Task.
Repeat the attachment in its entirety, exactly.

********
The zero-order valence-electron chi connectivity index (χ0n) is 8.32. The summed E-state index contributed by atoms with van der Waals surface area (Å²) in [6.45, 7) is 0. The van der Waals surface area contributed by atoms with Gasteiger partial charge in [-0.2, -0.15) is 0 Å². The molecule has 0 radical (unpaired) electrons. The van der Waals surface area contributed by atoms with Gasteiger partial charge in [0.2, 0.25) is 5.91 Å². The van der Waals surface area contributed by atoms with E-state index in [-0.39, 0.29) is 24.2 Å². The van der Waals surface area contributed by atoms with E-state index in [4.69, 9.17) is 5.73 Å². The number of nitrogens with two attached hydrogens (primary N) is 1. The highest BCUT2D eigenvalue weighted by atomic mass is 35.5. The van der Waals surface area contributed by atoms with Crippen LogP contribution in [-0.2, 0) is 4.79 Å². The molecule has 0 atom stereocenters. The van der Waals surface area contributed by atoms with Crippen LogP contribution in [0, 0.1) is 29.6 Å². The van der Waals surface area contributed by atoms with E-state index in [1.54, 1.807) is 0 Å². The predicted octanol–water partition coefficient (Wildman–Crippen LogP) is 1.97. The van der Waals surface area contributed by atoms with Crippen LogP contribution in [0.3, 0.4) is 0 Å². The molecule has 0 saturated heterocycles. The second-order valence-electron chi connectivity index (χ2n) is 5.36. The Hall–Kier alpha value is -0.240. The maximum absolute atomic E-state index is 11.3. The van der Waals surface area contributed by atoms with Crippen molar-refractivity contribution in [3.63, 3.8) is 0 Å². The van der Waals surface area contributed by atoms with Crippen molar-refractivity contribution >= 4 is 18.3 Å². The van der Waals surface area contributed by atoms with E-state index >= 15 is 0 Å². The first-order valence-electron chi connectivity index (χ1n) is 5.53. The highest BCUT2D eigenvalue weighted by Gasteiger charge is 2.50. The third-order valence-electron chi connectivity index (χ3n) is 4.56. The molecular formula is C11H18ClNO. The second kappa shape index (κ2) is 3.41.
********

The zero-order valence-electron chi connectivity index (χ0n) is 8.32. The summed E-state index contributed by atoms with van der Waals surface area (Å²) in [6.45, 7) is 0. The van der Waals surface area contributed by atoms with Gasteiger partial charge in [-0.2, -0.15) is 0 Å². The molecule has 0 radical (unpaired) electrons. The van der Waals surface area contributed by atoms with Gasteiger partial charge in [0.2, 0.25) is 5.91 Å². The van der Waals surface area contributed by atoms with E-state index in [-0.39, 0.29) is 24.2 Å². The van der Waals surface area contributed by atoms with E-state index in [4.69, 9.17) is 5.73 Å². The number of nitrogens with two attached hydrogens (primary N) is 1. The highest BCUT2D eigenvalue weighted by atomic mass is 35.5. The van der Waals surface area contributed by atoms with Crippen LogP contribution in [-0.2, 0) is 4.79 Å². The molecule has 0 atom stereocenters. The van der Waals surface area contributed by atoms with Crippen LogP contribution in [0, 0.1) is 29.6 Å². The van der Waals surface area contributed by atoms with E-state index in [1.54, 1.807) is 0 Å². The predicted octanol–water partition coefficient (Wildman–Crippen LogP) is 1.97. The van der Waals surface area contributed by atoms with Crippen LogP contribution in [0.3, 0.4) is 0 Å². The molecule has 0 saturated heterocycles. The second-order valence-electron chi connectivity index (χ2n) is 5.36. The Hall–Kier alpha value is -0.240. The maximum absolute atomic E-state index is 11.3. The van der Waals surface area contributed by atoms with Crippen molar-refractivity contribution in [3.63, 3.8) is 0 Å². The van der Waals surface area contributed by atoms with Crippen molar-refractivity contribution >= 4 is 18.3 Å². The van der Waals surface area contributed by atoms with E-state index >= 15 is 0 Å². The first-order valence-electron chi connectivity index (χ1n) is 5.53. The highest BCUT2D eigenvalue weighted by Gasteiger charge is 2.50. The third-order valence-electron chi connectivity index (χ3n) is 4.56. The molecular formula is C11H18ClNO. The second kappa shape index (κ2) is 3.41.